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Fractional Differentiation and Memory
 Authors
 Name
 Tails Azimuth
Table of Contents
Fractional Differentiation and Memory
Traditionally, differentiation to an integer degree is used to make a series stationary. However, fractional differentiation allows the exponent to be a real number. This helps to preserve memory.
The fractional model is mathematically expressed using the backshift operator $B$, and a real number exponent $d$ as:
The series is then a dot product:
Here, $\omega$ consists of weights calculated based on the degree $d$. The weights alternate in sign and converge to zero as $k$ increases, providing an optimal balance between stationarity and memory.
Weight Sequence and Code Snippets
The sequence of weights can be generated iteratively as:
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These functionalities are available in both Python and Julia in the RiskLabAI library.
Convergence of Weights
The weights, $\omega$, tend to zero as $k$ increases. Also, the sign of $\omega$ alternates depending on whether $d$ is an integer, even or odd. This property is vital for balancing stationarity and memory in the series.
In summary, fractional differentiation offers a powerful method for transforming nonstationary financial time series into stationary ones while preserving as much memory as possible. This is essential for both inferential statistics and machine learning models in finance.
Fractional Differentiation Methods for Time Series Analysis
In this blog, we'll focus on two techniques for fractional differentiation of a finite time series: the "expanding window" method and the "fixedwidth window fracdiff" (FFD) method. These techniques are essential for handling nonstationary time series data in financial analytics.
Expanding Window Method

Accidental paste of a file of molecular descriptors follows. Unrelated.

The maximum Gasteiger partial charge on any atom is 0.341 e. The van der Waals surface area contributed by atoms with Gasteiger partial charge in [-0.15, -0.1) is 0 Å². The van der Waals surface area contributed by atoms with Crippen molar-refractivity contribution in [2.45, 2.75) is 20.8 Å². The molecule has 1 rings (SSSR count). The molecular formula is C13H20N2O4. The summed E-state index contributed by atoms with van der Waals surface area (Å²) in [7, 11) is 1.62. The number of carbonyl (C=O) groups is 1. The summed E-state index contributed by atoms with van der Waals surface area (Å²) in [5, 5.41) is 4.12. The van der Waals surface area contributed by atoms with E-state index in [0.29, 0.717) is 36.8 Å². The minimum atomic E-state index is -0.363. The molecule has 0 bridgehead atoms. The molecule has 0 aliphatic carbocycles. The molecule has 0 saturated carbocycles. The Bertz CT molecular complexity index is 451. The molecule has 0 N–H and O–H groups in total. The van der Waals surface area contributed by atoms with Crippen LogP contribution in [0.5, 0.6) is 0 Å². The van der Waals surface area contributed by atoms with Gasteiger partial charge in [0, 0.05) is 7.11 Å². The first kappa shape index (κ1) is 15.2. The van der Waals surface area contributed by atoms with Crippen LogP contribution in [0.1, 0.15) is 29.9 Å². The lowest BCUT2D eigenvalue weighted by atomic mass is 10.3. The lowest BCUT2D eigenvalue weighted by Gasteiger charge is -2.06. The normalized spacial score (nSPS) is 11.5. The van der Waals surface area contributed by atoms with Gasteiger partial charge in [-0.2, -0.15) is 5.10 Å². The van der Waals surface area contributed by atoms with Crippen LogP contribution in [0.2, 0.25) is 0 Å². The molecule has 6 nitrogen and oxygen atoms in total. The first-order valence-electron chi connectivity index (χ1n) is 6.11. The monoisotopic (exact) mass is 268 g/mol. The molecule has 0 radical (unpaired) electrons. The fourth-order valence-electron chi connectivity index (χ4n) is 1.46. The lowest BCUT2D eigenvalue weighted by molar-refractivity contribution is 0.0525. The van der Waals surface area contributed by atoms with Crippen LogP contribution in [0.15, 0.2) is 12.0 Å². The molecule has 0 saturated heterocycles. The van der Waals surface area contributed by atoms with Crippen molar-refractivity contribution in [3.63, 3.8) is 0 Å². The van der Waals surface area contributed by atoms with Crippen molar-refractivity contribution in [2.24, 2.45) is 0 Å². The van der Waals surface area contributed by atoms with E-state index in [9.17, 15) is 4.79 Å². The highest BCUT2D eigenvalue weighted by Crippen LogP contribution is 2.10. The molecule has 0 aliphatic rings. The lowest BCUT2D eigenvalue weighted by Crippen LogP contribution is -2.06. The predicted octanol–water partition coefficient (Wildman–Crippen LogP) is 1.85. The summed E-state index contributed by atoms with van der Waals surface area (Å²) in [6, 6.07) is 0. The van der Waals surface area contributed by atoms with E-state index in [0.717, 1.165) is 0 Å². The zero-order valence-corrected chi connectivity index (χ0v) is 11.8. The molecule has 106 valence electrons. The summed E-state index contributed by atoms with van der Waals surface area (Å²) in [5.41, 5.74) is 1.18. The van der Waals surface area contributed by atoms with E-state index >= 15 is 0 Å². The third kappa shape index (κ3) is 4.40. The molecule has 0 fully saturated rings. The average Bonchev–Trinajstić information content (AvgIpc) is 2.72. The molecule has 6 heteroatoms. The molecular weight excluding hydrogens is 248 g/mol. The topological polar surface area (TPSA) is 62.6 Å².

Given a time series ( { X_t }, t=1, \ldots, T ), this approach involves using varying weights ( \omega_k ) to calculate the fractionally differentiated value $\tilde{X}_T$. The weights depend on the degree of differentiation ( d ) and a tolerance level ( \tau ), which limits the acceptable weight loss for the initial points.
You select a ( l^* ) such that $\lambda_{l^*} \leq \tau$ and $\lambda_{l^*+1} > \tau$. This is to ensure that the weight loss doesn't go beyond a certain threshold.
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The Fixedwidth Window Fracdiff (FFD) method maintains a constant vector of weights $\tilde{\omega}_{k}$ that do not fall below a given threshold ( \tau ).
Thus, the differentiated series $\tilde{X}_t$ is computed as follows:
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Achieving Stationarity
Both methods allow for the quantification of how much memory (or autocorrelation) needs to be removed to achieve a stationary series through the coefficient ( d^* ). Many finance studies have traditionally used integer differentiation, often removing more memory than necessary and potentially losing predictive power.
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References
 De Prado, M. L. (2018). Advances in financial machine learning. John Wiley & Sons.
 De Prado, M. M. L. (2020). Machine learning for asset managers. Cambridge University Press.